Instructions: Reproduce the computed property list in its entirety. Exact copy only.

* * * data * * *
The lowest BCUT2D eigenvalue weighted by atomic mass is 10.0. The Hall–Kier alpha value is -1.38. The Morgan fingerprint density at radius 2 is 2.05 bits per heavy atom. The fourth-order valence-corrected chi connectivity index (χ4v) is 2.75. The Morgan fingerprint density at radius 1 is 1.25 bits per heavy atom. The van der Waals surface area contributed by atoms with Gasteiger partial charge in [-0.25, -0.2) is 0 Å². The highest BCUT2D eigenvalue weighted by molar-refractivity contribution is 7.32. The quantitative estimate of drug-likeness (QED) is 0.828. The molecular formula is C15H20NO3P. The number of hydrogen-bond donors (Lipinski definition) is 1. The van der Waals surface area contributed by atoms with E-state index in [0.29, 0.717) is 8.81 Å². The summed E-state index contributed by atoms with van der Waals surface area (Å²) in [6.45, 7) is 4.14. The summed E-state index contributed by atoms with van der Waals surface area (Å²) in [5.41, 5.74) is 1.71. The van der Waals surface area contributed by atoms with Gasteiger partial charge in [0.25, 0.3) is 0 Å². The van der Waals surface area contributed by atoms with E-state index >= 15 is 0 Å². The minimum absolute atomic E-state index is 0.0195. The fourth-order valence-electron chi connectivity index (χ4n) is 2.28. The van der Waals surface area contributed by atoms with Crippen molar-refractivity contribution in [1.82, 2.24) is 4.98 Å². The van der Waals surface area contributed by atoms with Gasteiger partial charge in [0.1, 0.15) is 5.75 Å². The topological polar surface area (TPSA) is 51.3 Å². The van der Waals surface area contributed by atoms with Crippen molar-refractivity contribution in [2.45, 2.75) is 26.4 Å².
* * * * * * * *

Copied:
The lowest BCUT2D eigenvalue weighted by atomic mass is 10.0. The Hall–Kier alpha value is -1.38. The Morgan fingerprint density at radius 2 is 2.05 bits per heavy atom. The fourth-order valence-corrected chi connectivity index (χ4v) is 2.75. The Morgan fingerprint density at radius 1 is 1.25 bits per heavy atom. The van der Waals surface area contributed by atoms with Gasteiger partial charge in [-0.25, -0.2) is 0 Å². The highest BCUT2D eigenvalue weighted by molar-refractivity contribution is 7.32. The quantitative estimate of drug-likeness (QED) is 0.828. The molecular formula is C15H20NO3P. The number of hydrogen-bond donors (Lipinski definition) is 1. The van der Waals surface area contributed by atoms with E-state index in [0.29, 0.717) is 8.81 Å². The summed E-state index contributed by atoms with van der Waals surface area (Å²) in [6.45, 7) is 4.14. The summed E-state index contributed by atoms with van der Waals surface area (Å²) in [5.41, 5.74) is 1.71. The van der Waals surface area contributed by atoms with Gasteiger partial charge in [0.25, 0.3) is 0 Å². The van der Waals surface area contributed by atoms with E-state index >= 15 is 0 Å². The minimum absolute atomic E-state index is 0.0195. The fourth-order valence-electron chi connectivity index (χ4n) is 2.28. The van der Waals surface area contributed by atoms with Crippen molar-refractivity contribution in [1.82, 2.24) is 4.98 Å². The van der Waals surface area contributed by atoms with Gasteiger partial charge in [0.1, 0.15) is 5.75 Å². The topological polar surface area (TPSA) is 51.3 Å². The van der Waals surface area contributed by atoms with Crippen molar-refractivity contribution in [2.45, 2.75) is 26.4 Å².